All posts tagged: MSK

BSA Images Of The Week: 07.30.17

BSA Images Of The Week: 07.30.17

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We really dig these new collaged political cartoons that are on the street as quickly as the weeks news – each depicting one of the many rich white men who are impacting our minds and our bank accounts and our health and sense of security right now. Are we watching the White House or Good Fellas? The backstabbing, front stabbing, chicanery, and ongoing systemic tomfoolery makes you wonder who’s actually running things.

The news cycle is hourly it seems, with tweets and personnel changes and threats happening so fast that people are developing PTSD that is triggered by news alerts on the phone. We have to admire any Street Artist who tries to keep up with the developments and get their commentary on a wall.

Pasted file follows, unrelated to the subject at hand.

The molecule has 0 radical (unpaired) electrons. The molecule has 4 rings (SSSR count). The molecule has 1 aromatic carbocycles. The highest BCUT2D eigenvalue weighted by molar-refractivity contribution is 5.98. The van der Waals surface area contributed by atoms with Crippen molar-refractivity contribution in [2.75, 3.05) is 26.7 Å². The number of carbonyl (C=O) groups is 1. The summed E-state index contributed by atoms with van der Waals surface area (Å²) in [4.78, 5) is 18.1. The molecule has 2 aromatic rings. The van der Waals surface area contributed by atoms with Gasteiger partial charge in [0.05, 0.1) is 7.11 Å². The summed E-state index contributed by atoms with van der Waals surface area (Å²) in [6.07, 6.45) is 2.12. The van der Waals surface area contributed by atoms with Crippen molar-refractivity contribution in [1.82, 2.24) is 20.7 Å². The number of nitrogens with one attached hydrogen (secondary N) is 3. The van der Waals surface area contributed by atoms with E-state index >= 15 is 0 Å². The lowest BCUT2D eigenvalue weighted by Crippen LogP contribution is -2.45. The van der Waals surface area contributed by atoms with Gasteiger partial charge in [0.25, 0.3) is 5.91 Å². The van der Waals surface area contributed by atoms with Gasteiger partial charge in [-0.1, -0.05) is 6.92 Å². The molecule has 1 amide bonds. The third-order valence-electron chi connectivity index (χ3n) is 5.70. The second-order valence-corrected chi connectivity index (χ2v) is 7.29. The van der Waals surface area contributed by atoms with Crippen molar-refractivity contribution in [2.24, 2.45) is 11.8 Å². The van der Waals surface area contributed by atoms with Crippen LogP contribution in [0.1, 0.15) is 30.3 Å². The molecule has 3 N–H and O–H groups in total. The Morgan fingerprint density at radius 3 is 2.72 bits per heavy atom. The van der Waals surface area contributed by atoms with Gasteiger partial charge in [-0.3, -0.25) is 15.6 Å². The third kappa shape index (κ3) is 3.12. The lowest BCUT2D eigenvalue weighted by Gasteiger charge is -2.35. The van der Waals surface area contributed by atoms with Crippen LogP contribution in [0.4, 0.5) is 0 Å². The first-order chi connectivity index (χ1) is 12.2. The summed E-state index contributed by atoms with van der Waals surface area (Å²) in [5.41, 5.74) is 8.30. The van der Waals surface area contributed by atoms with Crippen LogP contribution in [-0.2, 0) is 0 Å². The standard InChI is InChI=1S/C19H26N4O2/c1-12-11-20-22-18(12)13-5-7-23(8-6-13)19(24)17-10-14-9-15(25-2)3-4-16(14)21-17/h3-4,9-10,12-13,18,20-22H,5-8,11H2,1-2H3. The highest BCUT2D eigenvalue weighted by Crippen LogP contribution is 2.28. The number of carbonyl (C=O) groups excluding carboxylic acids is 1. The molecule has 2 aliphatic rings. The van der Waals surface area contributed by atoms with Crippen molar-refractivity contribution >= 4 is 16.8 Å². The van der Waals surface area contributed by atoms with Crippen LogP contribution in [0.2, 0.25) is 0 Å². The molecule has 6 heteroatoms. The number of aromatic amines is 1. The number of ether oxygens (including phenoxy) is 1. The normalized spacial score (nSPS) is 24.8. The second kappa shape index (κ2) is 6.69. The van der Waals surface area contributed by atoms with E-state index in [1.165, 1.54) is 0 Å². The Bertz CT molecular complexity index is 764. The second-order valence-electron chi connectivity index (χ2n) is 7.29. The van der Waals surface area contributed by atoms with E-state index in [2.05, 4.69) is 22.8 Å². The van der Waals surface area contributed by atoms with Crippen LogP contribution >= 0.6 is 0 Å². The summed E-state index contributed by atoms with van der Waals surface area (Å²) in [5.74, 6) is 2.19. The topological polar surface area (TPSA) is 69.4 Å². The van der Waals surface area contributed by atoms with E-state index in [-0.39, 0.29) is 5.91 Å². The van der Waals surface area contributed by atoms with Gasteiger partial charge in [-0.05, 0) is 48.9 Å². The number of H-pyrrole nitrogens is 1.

Many young and old New Yorkers are wincing from high rent, high debts, crumbling infrastructure, and everyone is working longer hours, if they are lucky enough to work. Some just give up. Meanwhile the one plausible healthcare option that many have gained over the last handful of years? – the servants of the rich have been trying to stab it to death – but they couldn’t muster it this week. Even now – Trump says he’ll stand by and watch it die rather than improve it in any way. Have we ever had a leader who is so cynical?

Even Senator McCain – in our top image above – fresh off his tax-payer funded brain cancer surgery, waivered this week before providing the pivotal vote that saved healthcare for 20 million or so. Most GOP Senators ignored the majority of the US citizens who implored them to fix Obamacare not nix it. But their bank accounts proved far more important than our health. The rich and their corporations are flooding our entire political system and only after we get their money out would we be able to call the USA a democracy. Otherwise we are just fooling ourselves.